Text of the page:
It seems like the only APR references consumers actually pay attention to are the ones involving 0%, right? While APR is the essence of all things finance-related, those three little letters stand for so much more than just annual percentage rate. Understanding the impact and the ramifications of your APR’s on your mortgages, car loans and credit cards is absolutely critical to personal financial success.
What Impact Do APR’s Have?
The ongoing APR on your credit cards is the amount of interest rate you’ll pay on the total balance you carry over after the billing cycle ends. It seems, at first glance, a pretty easy calculation but in reality it’s not.
For instance, for any one credit card, there are typically a multitude of APR figures to consider. The first may be a promotion or ‘introductory’ rate that is applied on all purchases for a specific period of time, usually 6-12 months after you open the account. Once that introductory APR expires, a new APR will take effect which can be significantly higher than where you started. If you don’t account for the expiration of that introductory period, you can find yourself at a serious financial disadvantage.
Additionally, once a regular APR kicks in after the promotional period ends, varying APR’s may apply to the various transactions you make on the card. If you take a cash advance on your card through an ATM or by other means, you’ll incur an even higher rate of interest on that amount. You may be paying 12% interest on that outstanding balance for regular purchases made but that $250 you took out in cash miht cost you an APR of 24% or higher.
More APR figures to consider are those that are applied to balance transfer credit cards. These offers give customers the option to transfer existing credit card balances to one card with the incentive of a much lower APR, often times promoting extended 0% introductory offers. The key word here is introductory. The rate only lasts for a certain period of time and then the rate is increased once the offer is over. This means if you haven’t paid off in full all of the balances you transferred from other cards, you may end up paying way more in interest than if you hadn’t transferred the balances over. If you make those payments and eliminate the balance before the promotional period ends, a balance transfer card with a low APR just might be the perfect strategy for debt relief.
How Do You Know What’s Going On?
While new CARD Act requires credit card companies to provide consumers with clearer, more user-friendly agreement paperwork, the reality of APRs is still not always presented in the clearest way. You may have to look for what it costs for transactions outside of the normal interest rate. Look for the small type in your disclosure to see how much you really incur in interest rates.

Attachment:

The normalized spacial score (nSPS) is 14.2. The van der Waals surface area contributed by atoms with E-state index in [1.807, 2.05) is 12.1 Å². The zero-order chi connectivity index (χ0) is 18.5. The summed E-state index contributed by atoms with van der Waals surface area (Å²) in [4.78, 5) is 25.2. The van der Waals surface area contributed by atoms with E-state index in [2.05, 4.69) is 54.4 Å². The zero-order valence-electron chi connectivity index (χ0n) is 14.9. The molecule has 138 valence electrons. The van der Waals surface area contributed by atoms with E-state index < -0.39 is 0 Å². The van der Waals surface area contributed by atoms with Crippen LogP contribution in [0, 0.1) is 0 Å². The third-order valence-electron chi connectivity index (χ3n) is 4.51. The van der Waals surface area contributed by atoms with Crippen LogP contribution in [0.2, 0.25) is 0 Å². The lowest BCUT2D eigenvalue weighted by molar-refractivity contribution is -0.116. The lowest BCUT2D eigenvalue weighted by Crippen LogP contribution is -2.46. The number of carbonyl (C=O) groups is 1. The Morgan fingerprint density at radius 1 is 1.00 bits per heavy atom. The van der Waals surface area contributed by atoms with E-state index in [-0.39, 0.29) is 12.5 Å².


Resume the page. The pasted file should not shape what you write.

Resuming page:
The way a card issuer determines your APR on any given card is based primarily on your credit score. The providers figure that a riskier customer, one with less-than-perfect credit, may end up defaulting on their account so the card company is essentially charging additional risk premium in the form of higher APR’s. Higher credit scores get you lower APRs so it’s in your best interest to build and maintain a good score at all times.
How to Manage Your APR Strategy
Ideally, the best way to completely avoid snafus with credit card APRs is to pay off the entire balance each month before the billing period ends. This way you never have to worry about one penny in finance charges being assessed on your account.
Another strategy worth considering is asking your card issuer for an APR reduction. The only way you should even consider requesting an APR reduction you pay is by being an excellent customer with an outstanding track record of account maintenance and payments. The worst-case scenario with your request is that the card company will say no. The upside is if they agree, you may end up paying significantly less in interest on your outstanding balances than if you were to apply for a new credit card.
The most important thing to remember about APRs is that if you mess up your account by paying late consistently or missing a payment entirely is that your card issuer has the ability to raise your APR. Showing evidence of potentially risky consumption patterns, the card company can increase your APR the increased risk that you pose to cover any potential future losses.
If you have multiple cards, you should make a list of which account incurs which finances so you can prioritize the way you use and pay your cards.